Due to its speed, simplicity, and real-time use, voice commerce technology is quickly becoming the next frontier in shopping.
According to a survey by Voicebot.ai and Voicify, approximately 25% of Americans already own a smart speaker that they can use to make purchases by voice command, even though voice commerce is still in its infancy.
When a customer gives a vocal command to Alexa, Amazon’s virtual assistant, she searches for the item and, after receiving confirmation, places the order. The same functionality can be found in other products.
Facial recognition technology is also becoming more widely used. Customers can now “smile to pay” at KFC in Hangzhou, China, using Alibaba’s Alipay’s facial recognition payment option.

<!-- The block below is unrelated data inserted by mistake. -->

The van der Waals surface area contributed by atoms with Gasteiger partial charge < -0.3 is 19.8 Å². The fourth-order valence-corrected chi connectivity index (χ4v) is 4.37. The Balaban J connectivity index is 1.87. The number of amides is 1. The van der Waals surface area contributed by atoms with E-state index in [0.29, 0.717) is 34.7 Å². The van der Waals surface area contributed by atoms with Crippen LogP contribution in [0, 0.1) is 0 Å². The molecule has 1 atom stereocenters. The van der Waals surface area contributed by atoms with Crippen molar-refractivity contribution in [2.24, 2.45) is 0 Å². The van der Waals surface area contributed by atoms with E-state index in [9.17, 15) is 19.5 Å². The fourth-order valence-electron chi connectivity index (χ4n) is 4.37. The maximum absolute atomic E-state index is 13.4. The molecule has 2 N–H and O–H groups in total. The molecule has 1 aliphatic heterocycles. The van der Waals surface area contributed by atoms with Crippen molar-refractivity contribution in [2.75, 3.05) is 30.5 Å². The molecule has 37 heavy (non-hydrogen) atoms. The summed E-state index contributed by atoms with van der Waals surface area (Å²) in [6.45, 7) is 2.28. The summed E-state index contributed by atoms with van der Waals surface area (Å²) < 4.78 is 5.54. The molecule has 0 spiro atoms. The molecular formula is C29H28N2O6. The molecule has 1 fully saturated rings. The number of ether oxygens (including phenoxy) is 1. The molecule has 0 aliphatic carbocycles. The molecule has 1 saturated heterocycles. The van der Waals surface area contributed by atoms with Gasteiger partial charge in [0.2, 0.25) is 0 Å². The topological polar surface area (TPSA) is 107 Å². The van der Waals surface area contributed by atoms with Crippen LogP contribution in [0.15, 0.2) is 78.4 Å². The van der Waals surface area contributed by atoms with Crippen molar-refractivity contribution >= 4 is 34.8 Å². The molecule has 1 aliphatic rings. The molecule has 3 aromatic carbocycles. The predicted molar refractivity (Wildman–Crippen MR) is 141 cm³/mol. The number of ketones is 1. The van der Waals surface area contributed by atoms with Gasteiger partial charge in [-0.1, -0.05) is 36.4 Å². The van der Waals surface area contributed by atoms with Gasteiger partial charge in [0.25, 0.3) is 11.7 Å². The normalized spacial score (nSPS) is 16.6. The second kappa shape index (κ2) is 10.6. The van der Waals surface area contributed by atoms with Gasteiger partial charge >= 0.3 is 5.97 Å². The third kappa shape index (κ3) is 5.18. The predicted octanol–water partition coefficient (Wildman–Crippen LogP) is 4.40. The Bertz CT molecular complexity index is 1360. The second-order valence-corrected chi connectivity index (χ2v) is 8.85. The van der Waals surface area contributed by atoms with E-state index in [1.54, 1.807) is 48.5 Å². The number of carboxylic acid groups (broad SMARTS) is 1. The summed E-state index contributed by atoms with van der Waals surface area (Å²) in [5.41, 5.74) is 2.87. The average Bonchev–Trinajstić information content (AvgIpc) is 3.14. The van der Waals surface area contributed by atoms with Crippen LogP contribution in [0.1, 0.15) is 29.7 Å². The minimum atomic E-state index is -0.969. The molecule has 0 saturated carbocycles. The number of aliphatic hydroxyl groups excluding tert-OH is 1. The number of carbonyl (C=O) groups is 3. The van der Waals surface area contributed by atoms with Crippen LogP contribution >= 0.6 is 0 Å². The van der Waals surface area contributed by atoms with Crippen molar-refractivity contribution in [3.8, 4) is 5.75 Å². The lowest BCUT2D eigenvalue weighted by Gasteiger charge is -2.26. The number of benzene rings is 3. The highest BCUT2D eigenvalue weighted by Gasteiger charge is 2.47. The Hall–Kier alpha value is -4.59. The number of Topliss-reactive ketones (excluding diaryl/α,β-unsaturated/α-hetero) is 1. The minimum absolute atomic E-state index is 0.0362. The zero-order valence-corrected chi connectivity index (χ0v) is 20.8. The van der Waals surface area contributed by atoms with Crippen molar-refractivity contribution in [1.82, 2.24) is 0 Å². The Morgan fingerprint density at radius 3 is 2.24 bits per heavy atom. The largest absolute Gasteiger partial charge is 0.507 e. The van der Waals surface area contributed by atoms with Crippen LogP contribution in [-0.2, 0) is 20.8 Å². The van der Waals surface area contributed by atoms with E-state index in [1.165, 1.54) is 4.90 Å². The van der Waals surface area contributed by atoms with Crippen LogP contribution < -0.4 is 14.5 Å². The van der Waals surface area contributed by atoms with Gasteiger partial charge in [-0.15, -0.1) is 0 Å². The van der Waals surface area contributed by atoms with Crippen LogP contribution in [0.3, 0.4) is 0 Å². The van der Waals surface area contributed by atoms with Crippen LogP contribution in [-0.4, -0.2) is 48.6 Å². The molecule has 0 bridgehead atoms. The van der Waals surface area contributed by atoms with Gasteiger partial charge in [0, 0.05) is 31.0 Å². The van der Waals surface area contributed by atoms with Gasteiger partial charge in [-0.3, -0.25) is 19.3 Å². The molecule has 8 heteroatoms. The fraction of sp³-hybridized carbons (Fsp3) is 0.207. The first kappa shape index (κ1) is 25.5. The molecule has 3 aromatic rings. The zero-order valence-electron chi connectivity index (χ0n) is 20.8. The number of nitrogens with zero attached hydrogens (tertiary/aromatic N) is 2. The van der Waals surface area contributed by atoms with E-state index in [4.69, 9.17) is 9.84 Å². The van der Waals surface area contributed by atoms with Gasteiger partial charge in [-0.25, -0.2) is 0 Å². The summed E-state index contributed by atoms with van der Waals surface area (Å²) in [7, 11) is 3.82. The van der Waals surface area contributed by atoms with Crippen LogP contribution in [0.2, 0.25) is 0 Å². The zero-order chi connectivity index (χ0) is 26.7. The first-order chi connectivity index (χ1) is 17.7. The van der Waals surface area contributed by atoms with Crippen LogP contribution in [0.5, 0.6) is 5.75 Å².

Customers may now make purchases using their voice, gaze, and even smiles. Successful retail tactics let customers make non-conventional purchases.
The early adopters are already utilizing new platforms and technologies to assist customers in buying whenever and wherever they choose, making the process easy and enjoyable.
Retailers are leveraging data to personalize the customer journey, but this goes beyond merely adding the client’s name to a generic email.
Retailers who go above and beyond give ideas and product recommendations utilizing ad technology, targeted emails, and personalized marketing after using artificial intelligence (AI) and data analytics to ascertain each customer’s previous purchasing behavior.
Focusing on loyal consumers is worthwhile since, according to ad tech company Criteo, they may generate two thirds of a retailer’s profits.
Customers benefit from personalization in two ways: first, they feel that the retailer understands their needs; second, they have a better understanding of the retailer’s own values, personality, and culture; and third, they learn about the retailer’s new items and innovations.